On the 20th anniversary of the law establishing the reverse mortgage program, reverse mortgages are getting a closer look thanks to a Senate hearing and a new report by the AARP. The AARP's Public Policy Institute released a report on homeowners' attitudes and satisfaction with reverse mortgages. The report finds that while consumers' opinions of reverse mortgages are generally favorable, high costs are a big deterrent to purchasing a reverse mortgage. The AARP released the report at a Senate Special Committee on Aging hearing on the rapid growth of reverse mortgages.
The AARP surveyed homeowners who had taken out loans and homeowners who had decided against loans in addition to surveying the general public on their awareness of reverse mortgages. The report found that, in general, reverse mortgage borrowers have a favorable opinion of their loans. Ninety-three percent of borrowers said their reverse mortgages had a positive effect on their lives, and 58 percent of borrowers indicated that the loan had completely met their needs. According to the report, the biggest reason for not purchasing a reverse mortgage is the high cost.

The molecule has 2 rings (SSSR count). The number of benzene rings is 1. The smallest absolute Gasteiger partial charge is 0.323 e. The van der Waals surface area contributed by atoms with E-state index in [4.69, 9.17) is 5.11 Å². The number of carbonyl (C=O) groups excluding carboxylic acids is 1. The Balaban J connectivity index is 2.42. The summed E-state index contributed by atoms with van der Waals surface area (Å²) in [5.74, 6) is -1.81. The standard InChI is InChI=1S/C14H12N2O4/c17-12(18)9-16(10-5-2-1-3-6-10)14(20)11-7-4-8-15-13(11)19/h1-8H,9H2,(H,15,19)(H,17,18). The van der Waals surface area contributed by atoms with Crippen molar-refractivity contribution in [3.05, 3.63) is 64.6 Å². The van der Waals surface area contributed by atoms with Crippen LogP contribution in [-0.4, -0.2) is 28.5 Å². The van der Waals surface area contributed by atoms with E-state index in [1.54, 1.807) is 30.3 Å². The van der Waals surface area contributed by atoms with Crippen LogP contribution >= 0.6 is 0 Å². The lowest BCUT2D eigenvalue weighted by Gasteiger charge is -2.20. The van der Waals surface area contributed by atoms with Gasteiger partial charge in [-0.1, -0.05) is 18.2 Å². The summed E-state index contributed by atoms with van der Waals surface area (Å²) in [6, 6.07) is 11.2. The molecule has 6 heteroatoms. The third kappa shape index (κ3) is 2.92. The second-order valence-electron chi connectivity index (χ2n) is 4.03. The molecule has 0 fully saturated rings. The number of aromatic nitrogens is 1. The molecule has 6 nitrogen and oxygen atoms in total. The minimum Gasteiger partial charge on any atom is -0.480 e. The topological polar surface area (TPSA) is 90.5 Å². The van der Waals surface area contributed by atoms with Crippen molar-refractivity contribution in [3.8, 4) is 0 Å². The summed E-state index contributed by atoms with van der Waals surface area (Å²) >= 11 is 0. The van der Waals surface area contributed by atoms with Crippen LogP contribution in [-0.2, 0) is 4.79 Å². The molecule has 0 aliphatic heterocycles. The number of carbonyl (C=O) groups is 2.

The AARP report also highlighted a problem with some reverse mortgage companies, which is overly aggressive marketing. According to the report, lenders offered 9 percent of borrowers additional financial products, such as annuities and long-term care insurance, which may not be good investment choices given the high cost of the mortgages. In addition, the Senate panel also heard testimony from advocates for the elderly who warned that unscrupulous sales agents sometimes promote reverse mortgages in order to generate funding to purchase products like annuities, as well as testimony from family members of those harmed by reverse mortgage brokers.
The AARP report concludes with recommendations to make reverse mortgages a more mainstream option for homeowners, including recommendations for reducing costs, upgrading consumer counseling and information, and improving the marketing practices of lenders.
To read the report, click here.
For more information on reverse mortgages, click here
For an article about the Senate hearing, click here.